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Long Lines, Surly Clerks and Shoddy Goods : Gromyko Hears Shoppers' Complaints

January 23, 1986|WILLIAM J. EATON | Times Staff Writer

MOSCOW — For decades, Soviet President Andrei A. Gromyko has been enjoying the special perquisites of the Kremlin elite.

Defector Arkady N. Shevchenko, who was once an aide to Gromyko, has quoted Gromyko's daughter as saying: "My father lived in the skies. . . . For 25 years he has not set foot on the streets of Moscow."

So it was a real change of role recently when the 76-year-old Gromyko visited a hospital and food and clothing stores patronized by ordinary workers. The outing apparently was part of a Kremlin campaign to demonstrate official concern for the Soviet consumer, who must battle long lines and surly clerks to get merchandise that is of less than top quality.

Gromyko, who was foreign minister for more than a quarter of a century, found himself listening to complaints from hospital patients, housewives and shop assistants.

The complaints were familiar: monotonous hospital meals, with few fruits or vegetables; a poor choice of clothing, especially winter shoes; shortages of many common household items, and poor packaging of groceries.

Symbolism Apparent

Although Gromyko's reaction was not reported in the Soviet press, the symbolism of his excursion was plain to all. It indicated top-level concern about the day-to-day difficulties that are rarely experienced by top officials, who have access to special stores and service establishments.

The Supreme Soviet, the nominal parliament, recently reported a sharp rise in complaints about services and supplies almost across the board. And with little more than a month to go before the 27th congress of the Communist Party of the Soviet Union, more articles about consumer problems are appearing in the state-run newspapers.

Pravda, the official organ of the party's Central Committee, reported that stores have been holding back large quantities of quality food for employees and friends. It said that when this merchandise, including sausage, cottage cheese and poultry, was removed from storage rooms and put on sale, it was snapped up by eager buyers.

Poor Bread Quality

Socialist Industry, a national newspaper, reported recently that the quality of bread is so poor in some places that people are throwing it away.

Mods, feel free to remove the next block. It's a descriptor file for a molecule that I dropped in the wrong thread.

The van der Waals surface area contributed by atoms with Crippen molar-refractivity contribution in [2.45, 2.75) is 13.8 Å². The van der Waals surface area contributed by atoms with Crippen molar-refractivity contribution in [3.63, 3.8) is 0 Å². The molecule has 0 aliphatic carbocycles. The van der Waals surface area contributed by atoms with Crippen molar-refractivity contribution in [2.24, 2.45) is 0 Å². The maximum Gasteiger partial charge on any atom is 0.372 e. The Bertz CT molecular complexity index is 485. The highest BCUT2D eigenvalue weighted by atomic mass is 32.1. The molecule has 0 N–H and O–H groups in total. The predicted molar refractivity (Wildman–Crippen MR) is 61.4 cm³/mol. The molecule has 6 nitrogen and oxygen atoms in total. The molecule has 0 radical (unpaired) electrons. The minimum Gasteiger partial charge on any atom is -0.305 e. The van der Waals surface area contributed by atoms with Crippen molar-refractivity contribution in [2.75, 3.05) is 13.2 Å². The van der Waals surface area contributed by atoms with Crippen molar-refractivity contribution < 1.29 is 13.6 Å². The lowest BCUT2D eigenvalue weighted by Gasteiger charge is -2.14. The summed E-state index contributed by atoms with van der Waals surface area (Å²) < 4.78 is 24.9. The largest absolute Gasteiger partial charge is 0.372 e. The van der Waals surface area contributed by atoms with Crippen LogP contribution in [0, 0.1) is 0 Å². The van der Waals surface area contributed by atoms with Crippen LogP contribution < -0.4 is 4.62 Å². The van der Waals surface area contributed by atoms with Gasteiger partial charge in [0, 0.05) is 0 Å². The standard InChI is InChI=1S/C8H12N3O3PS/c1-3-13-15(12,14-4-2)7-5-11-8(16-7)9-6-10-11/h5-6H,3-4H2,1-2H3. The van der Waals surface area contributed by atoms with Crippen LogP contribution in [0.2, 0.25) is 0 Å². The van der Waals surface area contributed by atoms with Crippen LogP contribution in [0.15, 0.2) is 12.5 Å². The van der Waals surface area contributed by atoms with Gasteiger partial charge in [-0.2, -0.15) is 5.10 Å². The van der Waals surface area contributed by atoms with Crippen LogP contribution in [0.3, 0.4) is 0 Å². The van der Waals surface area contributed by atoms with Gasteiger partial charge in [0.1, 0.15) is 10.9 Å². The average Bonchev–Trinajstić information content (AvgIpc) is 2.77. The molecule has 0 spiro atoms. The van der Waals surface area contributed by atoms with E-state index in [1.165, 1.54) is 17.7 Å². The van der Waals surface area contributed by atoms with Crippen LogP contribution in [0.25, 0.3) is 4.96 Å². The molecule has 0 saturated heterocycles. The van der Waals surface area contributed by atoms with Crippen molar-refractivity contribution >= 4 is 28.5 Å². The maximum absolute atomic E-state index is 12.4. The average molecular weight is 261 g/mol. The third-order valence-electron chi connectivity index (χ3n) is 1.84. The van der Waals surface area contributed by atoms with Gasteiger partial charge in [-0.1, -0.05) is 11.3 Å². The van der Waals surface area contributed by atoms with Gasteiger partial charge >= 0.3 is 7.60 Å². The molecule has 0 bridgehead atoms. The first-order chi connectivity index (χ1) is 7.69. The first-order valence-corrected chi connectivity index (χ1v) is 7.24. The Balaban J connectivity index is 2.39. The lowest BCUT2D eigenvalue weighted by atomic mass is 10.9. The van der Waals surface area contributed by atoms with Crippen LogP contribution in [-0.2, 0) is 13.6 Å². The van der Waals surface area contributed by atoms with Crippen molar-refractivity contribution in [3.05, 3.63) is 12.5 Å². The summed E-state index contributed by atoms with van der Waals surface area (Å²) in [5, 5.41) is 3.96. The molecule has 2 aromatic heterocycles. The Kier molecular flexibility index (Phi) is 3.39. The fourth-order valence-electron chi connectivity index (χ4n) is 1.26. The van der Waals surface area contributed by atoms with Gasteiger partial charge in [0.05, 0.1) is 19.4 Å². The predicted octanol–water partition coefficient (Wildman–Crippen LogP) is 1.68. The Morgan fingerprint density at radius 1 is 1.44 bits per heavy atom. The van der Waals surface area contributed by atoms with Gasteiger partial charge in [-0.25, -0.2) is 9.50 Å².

"This is not bread-baking," the newspaper complained. "It's spoilage of valuable products. God knows what is getting into the dough."

A reader in Tashkent observed, "The worse the quality of the bread gets, the more passionate are the appeals to consumers to conserve it."

Gromyko's rounds uncovered little that was surprising to the average Soviet citizen. At Hospital No. 52 in the Vorshilovsky district, two wings had been closed for years because of the lack of repairs.

At Food Shop No. 27 in the Zhdanovsky district, shoppers grumbled about short supplies of meat, sausage and fish. In Manufactured Goods Shop No. 1 in the Jutsevsky district, women complained that material for dresses was out of fashion.

There is some evidence that attention is now being paid to the customers' complaints.

A Sale on Jeans

The central department store had a sale this week of blue jeans made in the Soviet Union, West Berlin and India. Those from West Berlin commanded a premium price of 100 rubles (about $131), while Soviet-made jeans were available for as little as 32 rubles (about $41).

Business was fairly brisk, but there were no long lines outside the jeans' department, as there were in other sections--for example, where women's stockings were being sold.

"The government is a little late with their jeans," a shopper said. "The peak of demand for them has passed, and it's only the best Western jeans that are really sought after now."

Fancy American jeans bring as much as 200 rubles (about $260) on the black market, Soviet sources said.

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